Salt Lake Tribune: ‘[title of show]’ finds the art at home on stage

By ELLEN FAGG WEIST | The Salt Lake Tribune

For everybody who has an unfinished novel in a drawer or a dream of opening a muffin shop, Hunter Bell recommends seeing the quirky little 2008 Broadway musical “[title of show],” which he created with his friends Jeff and Susan and Heidi.

Bell hopes the small-scale musical, which he wrote with his best friend, composer Jeff Bowen — featuring a set of four mismatched chairs, a cast of four actors and a pianist, all wearing street clothes — will inspire other people to create their kind of art. Bell will be in Salt Lake City for the regional premiere of the musical and to present a creativity workshop at Sugar Space. (See box for registration details.)

Fans of “[title of show]” know the backstory of the musical, because it serves as the story’s plot. It’s a musical that aims to stay true to the way real people talk, and that includes a variety of f-bombs, but also the kind of interruptions and jabs and made-up words that reveal the intimacy of longtime friendship.

“I’ve been in a lot of plays that require a certain naturalism, but there’s something about Hunter’s script and Jeff’s lyrics that are different,” says Utah-based actor Austin Archer, who plays Hunter Bell in the Salt Lake City production.

“You have to bring it up a bit theatrically just so the ball doesn’t drop, but it reads like two friends sitting in an apartment. So many lines sound like a mistake, like somebody went up on a line or something, but that’s the way they were written in the script. It’s a blend between letting the audience know we’re in control and making it feel like we’re just flying by the seat of our pants.”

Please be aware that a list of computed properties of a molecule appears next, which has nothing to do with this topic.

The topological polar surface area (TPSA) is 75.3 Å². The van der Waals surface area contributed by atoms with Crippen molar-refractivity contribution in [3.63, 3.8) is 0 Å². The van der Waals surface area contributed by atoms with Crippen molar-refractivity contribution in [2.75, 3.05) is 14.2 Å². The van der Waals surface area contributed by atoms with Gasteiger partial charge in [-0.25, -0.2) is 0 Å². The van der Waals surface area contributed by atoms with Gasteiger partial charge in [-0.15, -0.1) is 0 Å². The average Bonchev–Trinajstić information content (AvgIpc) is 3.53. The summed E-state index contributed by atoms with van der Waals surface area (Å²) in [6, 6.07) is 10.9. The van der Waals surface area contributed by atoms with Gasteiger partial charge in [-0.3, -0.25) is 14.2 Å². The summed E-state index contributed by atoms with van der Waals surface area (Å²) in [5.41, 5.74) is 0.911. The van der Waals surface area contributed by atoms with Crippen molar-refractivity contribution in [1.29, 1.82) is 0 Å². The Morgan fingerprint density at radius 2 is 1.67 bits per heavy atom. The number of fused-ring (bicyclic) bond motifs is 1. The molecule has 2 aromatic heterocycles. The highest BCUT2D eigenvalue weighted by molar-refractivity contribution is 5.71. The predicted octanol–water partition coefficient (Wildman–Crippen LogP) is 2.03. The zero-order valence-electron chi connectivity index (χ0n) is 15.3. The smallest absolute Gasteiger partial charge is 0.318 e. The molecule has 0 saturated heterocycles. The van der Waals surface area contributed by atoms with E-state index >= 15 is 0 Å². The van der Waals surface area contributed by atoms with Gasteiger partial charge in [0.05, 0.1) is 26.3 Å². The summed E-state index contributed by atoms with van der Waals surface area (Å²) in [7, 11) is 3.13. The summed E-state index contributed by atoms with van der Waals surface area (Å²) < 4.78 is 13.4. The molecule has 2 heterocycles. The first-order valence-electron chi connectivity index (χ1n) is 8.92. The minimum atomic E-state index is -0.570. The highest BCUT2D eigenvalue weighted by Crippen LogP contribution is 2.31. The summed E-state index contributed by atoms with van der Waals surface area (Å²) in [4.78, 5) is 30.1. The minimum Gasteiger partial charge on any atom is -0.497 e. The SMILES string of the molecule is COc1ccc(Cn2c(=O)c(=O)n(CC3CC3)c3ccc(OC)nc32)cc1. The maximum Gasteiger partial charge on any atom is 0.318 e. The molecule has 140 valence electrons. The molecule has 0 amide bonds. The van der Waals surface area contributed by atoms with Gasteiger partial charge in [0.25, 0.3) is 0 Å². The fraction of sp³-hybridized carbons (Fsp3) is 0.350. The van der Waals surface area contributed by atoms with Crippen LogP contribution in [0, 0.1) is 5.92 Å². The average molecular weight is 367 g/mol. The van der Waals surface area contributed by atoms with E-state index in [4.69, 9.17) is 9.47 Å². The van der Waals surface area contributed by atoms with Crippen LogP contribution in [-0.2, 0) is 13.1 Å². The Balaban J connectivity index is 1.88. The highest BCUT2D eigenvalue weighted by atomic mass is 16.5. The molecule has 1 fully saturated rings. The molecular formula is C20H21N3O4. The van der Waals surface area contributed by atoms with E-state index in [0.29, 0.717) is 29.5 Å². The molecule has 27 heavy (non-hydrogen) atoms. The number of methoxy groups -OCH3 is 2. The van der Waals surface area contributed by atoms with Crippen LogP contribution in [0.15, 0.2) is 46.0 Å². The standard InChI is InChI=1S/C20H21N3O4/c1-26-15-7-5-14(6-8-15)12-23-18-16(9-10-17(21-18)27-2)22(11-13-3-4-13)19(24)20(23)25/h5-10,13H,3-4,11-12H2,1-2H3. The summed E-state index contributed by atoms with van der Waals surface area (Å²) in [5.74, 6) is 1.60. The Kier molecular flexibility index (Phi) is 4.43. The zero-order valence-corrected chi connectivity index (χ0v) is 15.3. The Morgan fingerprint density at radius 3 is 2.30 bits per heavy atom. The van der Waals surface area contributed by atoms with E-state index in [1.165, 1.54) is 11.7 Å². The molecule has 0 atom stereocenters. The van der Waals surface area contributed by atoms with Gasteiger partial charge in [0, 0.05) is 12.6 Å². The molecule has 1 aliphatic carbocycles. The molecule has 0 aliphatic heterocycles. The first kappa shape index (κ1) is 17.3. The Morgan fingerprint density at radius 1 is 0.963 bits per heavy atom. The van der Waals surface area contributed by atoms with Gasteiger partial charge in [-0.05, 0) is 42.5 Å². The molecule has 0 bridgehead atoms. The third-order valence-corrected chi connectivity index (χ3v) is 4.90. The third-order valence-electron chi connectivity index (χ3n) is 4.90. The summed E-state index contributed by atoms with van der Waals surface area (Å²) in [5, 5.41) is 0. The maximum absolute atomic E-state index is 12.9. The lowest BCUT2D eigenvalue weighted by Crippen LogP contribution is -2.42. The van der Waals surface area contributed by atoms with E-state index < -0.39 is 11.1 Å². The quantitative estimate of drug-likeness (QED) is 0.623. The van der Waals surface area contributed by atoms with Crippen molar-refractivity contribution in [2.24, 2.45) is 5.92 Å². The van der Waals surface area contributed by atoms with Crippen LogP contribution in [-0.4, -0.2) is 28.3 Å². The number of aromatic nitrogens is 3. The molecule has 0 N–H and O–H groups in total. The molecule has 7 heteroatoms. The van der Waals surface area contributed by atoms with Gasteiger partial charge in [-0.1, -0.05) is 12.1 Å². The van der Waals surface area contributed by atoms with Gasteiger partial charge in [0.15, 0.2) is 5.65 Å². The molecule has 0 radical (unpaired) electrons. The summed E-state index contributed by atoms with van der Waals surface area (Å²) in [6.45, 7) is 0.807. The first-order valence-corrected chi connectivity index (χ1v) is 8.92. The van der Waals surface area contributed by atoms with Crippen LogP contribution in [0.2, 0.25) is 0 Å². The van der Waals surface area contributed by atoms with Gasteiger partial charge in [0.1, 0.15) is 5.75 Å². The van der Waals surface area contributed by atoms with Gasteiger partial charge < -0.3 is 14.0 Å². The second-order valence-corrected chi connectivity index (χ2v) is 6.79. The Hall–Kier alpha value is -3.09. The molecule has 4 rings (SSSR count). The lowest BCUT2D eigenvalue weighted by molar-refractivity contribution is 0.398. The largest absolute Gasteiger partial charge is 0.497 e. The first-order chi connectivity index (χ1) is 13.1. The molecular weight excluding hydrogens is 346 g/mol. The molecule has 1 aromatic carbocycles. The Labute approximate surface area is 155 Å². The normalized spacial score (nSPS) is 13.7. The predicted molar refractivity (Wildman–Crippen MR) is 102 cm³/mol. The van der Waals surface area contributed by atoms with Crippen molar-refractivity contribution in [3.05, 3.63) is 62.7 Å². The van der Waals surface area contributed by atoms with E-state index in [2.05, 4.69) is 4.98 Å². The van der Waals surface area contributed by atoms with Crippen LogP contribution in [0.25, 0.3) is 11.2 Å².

The plot of “[title of show]” also serves as a theater-world Cinderella story, the kind of backstory that fuels the creative ambitions of every theater artist. Bell and Bowen learned about an upcoming deadline to submit new work for the New York Musical Theatre Festival. The only problem was they had never written a show, and the deadline was only three weeks away.

The musical’s story grew out of the material of their lives: “I loved being in the room with friends and collaborators, and I wanted to make stuff up,” Bell says in a phone interview.

So working around their offbeat day jobs, Bell and Bowen wrote a show about what they knew: being nobodies in New York and longing to be a part of the theater world, which they loved. Along the way, they roped in their friends Susan Blackwell and Heidi Blickenstaff, who also became characters in the show.

Their fantasies about winning a Tony Award become a song in the show (“The Tony Award Song”), as does their challenge to overcome their creative insecurities (“Die, Vampire, Die!”). Even the idea that a self-referential, possibly navel-gazing musical wouldn’t appeal to everybody earned its own song (“Nine People’s Favorite Thing”).

You’re reading about the show now because it was selected for the festival, but also because the little musical continued on to another life — and another ending — as Hunt and Bowen chronicled what happened next in a series of low-key “[title of show]” podcasts. Those YouTube episodes helped sell tickets — “like a web audience coming to life,” Hunt says — when it was produced at off-off and off-Broadway theaters and eventually wound up on Broadway.